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How long is a piece of string?

The answer is going to be different for everyone in the hobby. Some people will be best suited to working with only one species while others may spread themselves across a score or more.

So long as each individual animal is getting the care it needs to thrive there should be no set “cap” number


That is true!

I think I had the thought because I had seen someone mention somewhere that they felt iffy towards breeders that worked with many different species instead of just a select few, and so thought I’d open a discussion on it to see what others think.

I do feel a bit better with me being obsessed with all sorts of snakes… it’s not THAT bad of a predicament then :rofl:

Part of this may boil down to biosecurity. Depending on what the people are working with, passage for potential pathogens between different species can be a scary consideration

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I agree that it depends how well they can be cared for. Additionally it depends how much they know about each species, can they identify a problem, health concerns, breeding behavior, etc in every animal they keep.
So far I have crested geckos and leopard geckos, they aren’t a chore but their near-daily maintenance could be a bit challenging if I get more. I’m not going to sell them but I’m going to decrease the amount that I’ll buy. Instead, I’ll put more resources into snakes that don’t require as much care and expense. I still care for them well but differently depending on species, even age for leopard geckos. My recent baby gecko needs essentially daily attention while my adult non-breeding male needs attention about every 3 days. However they’re all still getting good care so there isn’t a problem with it.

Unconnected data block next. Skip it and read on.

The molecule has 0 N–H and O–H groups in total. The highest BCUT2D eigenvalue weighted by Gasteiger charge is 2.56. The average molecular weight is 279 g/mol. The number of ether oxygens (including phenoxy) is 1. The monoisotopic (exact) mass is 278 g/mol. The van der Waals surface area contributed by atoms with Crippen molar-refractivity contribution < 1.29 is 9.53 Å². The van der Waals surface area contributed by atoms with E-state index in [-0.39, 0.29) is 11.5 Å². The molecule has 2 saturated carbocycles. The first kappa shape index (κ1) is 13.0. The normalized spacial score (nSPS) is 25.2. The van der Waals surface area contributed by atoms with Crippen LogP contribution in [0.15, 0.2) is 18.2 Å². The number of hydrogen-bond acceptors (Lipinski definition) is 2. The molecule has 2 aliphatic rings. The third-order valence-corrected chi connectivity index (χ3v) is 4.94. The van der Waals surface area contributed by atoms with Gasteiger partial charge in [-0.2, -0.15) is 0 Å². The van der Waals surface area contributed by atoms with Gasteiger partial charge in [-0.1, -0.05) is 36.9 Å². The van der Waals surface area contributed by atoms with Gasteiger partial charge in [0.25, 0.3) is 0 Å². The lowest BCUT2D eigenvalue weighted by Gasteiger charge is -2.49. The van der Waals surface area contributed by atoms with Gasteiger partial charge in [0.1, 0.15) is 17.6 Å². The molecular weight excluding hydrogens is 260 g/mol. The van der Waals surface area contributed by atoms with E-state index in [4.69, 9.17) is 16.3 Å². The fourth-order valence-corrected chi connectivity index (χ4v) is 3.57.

The only time I’ve ever felt put off by a breeder working with multiple species is when I’ve seen their expo table and they have like 99% ball pythons and then just one or two of another species. It makes me think they don’t really specialize in that other species and won’t really know the actual genetics or proper care for that species. I’m also a bit put off by breeders that have a specific species name in the name of their store or in their store description, they mention specializing in a specific species, but the name of the store and/or the description don’t even mention the species I’m looking at. Again, it raises a small red flag for me that they may not really know the genetics or care requirements. If they had something that interested me, I would still inquire and if they seemed knowledgeable and passionate, I would still be willing to buy from them, so it’s not a total deal breaker. However, someone working with a large variety of species doesn’t bother me.


I could totally get that!

That’s why I opted for “The Royal Nest Reptiles” as my business name — I mainly work with ball pythons (they consist of half of my collection) so the “Royal” part is a play on the common name, but as I expected to expand into other species I added “Reptiles” to the end.